Cambodian boxer Thon Rithy expressed his regrets at having to settle for a draw against Thai boxer Saiyok Pumpanmuang during their rematch, held during Sunday night’s “The Battle of Kings” event at National Television of Cambodia (TVK). He blamed himself for failing to secure the win.
On the same night, SEA Games medallist Lao Chantrea beat his Thai opponent Sudsakorn Sor Klinmee on points in an uncharacteristically slow match, securing a Krud Kun Khmer belt for the Kingdom.
Both matches took place in Prek Aeng commune, of Phnom Penh’s Chbar Ampov district.
During the first round of Rithy’s match, the Thai boxer appeared dominant, landing a series of accurate punches. This all changed when a strong left kick from the Khmer fighter rocked Saiyok, dropping him in his tracks. He received an eight count, but was able to return to his feet and see out the rest of the round.
Following the knock down, many fight fans believed the match was Rithy’s to lose, and so it proved. He dominated the second round and entering the final round, looked set to avenge his loss in the two men’s previous meeting.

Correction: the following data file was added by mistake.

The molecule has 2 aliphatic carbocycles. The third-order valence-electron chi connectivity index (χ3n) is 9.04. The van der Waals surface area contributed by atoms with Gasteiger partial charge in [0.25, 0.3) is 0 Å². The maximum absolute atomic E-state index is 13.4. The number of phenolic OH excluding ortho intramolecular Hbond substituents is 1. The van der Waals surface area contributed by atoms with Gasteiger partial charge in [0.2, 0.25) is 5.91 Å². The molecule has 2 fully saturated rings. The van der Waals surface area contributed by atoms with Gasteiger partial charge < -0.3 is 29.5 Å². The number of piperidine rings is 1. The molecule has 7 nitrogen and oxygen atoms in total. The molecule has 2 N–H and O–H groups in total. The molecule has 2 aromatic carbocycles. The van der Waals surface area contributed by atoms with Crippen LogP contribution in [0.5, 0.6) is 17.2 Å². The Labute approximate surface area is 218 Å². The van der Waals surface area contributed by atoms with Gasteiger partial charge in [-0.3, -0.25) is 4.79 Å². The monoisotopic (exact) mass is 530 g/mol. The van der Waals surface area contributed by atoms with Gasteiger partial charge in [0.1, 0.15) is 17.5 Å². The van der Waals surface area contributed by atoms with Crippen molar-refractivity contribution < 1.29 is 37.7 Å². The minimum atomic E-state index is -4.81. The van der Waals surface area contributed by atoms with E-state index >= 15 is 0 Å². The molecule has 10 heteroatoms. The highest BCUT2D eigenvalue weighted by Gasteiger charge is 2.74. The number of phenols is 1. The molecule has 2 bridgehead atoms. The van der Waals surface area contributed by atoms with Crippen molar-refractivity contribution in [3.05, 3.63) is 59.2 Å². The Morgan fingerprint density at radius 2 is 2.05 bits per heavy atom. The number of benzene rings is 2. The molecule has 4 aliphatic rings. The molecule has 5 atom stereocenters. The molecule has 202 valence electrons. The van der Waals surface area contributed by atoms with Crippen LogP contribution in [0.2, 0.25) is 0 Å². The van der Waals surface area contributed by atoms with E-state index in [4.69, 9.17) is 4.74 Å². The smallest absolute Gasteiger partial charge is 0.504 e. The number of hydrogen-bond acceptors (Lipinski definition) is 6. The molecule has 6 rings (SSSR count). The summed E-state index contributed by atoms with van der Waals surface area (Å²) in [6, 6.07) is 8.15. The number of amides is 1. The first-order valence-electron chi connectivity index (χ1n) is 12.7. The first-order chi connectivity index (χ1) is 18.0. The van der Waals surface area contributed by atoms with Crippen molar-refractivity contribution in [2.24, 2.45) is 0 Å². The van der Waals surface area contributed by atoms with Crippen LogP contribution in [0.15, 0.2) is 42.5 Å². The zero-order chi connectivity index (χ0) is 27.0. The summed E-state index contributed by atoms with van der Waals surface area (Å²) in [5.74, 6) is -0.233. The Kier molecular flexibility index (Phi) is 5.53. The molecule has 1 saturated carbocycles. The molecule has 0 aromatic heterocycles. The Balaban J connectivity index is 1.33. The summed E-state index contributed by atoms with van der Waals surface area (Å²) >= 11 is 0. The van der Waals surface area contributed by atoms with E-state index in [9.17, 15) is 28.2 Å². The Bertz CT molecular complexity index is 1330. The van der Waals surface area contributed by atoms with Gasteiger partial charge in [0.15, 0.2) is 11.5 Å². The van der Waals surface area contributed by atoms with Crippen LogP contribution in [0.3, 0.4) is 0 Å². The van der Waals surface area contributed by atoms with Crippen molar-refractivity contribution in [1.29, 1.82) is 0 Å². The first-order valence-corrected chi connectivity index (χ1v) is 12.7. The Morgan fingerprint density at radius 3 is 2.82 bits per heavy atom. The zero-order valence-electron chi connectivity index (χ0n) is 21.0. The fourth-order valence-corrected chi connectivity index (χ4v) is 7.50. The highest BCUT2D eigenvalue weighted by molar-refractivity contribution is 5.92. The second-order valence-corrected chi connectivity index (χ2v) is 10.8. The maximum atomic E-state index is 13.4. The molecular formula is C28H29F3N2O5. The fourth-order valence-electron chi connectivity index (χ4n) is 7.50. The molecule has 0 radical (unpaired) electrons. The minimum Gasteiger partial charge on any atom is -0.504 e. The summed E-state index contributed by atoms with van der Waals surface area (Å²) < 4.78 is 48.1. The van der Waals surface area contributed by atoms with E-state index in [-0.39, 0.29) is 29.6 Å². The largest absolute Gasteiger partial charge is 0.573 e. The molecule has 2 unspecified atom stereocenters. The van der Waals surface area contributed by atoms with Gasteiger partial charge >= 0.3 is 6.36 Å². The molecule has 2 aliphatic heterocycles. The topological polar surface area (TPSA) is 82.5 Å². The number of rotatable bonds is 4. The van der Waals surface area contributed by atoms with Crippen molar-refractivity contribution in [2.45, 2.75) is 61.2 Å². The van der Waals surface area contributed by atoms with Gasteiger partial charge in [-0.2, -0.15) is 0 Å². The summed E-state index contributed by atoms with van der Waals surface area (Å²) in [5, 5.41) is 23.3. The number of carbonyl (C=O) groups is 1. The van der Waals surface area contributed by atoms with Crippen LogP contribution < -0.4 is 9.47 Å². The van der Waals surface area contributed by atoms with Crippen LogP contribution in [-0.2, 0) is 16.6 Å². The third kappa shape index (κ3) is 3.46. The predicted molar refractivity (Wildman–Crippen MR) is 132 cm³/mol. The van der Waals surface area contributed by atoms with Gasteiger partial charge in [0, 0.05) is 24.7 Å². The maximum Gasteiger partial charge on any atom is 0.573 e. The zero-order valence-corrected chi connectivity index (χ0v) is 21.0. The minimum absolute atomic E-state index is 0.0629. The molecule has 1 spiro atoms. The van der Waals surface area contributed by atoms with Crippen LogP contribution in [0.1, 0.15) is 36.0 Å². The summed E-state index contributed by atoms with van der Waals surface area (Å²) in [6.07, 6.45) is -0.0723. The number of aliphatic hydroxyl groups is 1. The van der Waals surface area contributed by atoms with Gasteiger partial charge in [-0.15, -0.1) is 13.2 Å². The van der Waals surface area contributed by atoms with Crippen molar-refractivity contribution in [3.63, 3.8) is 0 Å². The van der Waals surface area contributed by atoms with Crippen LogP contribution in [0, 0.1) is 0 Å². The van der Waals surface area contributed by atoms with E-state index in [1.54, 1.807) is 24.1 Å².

Saiyok knocked Rithy out in the second round of the October 2022 match.
The Cambodian’s hopes were dashed when – with no more than 20 seconds remaining in the third round – the Thai boxer seemed to find another gear, launching a savage assault and catching Rithy with a series of blows to the neck and throat. Rithy was forced to suffer the indignity of appearing to be held up by the referee as he received a standing eight count.
Thanks to their respective knock downs, the judges had no option but to award a draw. The match was billed as an international friendly, but both fighters elected to put their belts on the line, as an indication of how seriously they took their preparations for the bout.
“When I scored the knockdown, I believed I had done enough to secure the win,” said Rithy.
“From that point, I thought I could protect myself and bring it on home. Unfortunately, I slipped and caught two very good punches to the neck. That’s when my legs went on me,” he added.
He explained the remorse he felt for the eight count, blaming himself for failing to hold on for the win.
“I was not happy with myself. I should never have had such a problem so close to the end of the third round. I apologise to Sam Ang Vattanac and all of my fans,” he said.
Sam Ang Vattanac is CEO of Vattanac Brewery, and sponsored the match, their first meeting on Cambodian soil. Immediately following the draw, he announced that he will sponsor a rematch. He suggested that the two exchange belts in preparation for their third encounter.
Rithy’s compatriot Chantrea had a far more decisive result, claiming a belt after his points decision over Thai boxer Sudsakorn.
However, their match was less tense, with Chantrea acknowledging that the two pugilists lacked aggression in their bout.
“I personally did not think his form was particularly good, so perhaps he may not have trained hard enough,” he said.
“His moves seemed slow, but then again I also felt like I was struggling. I aim to train harder and become stronger before my future fights,” he added.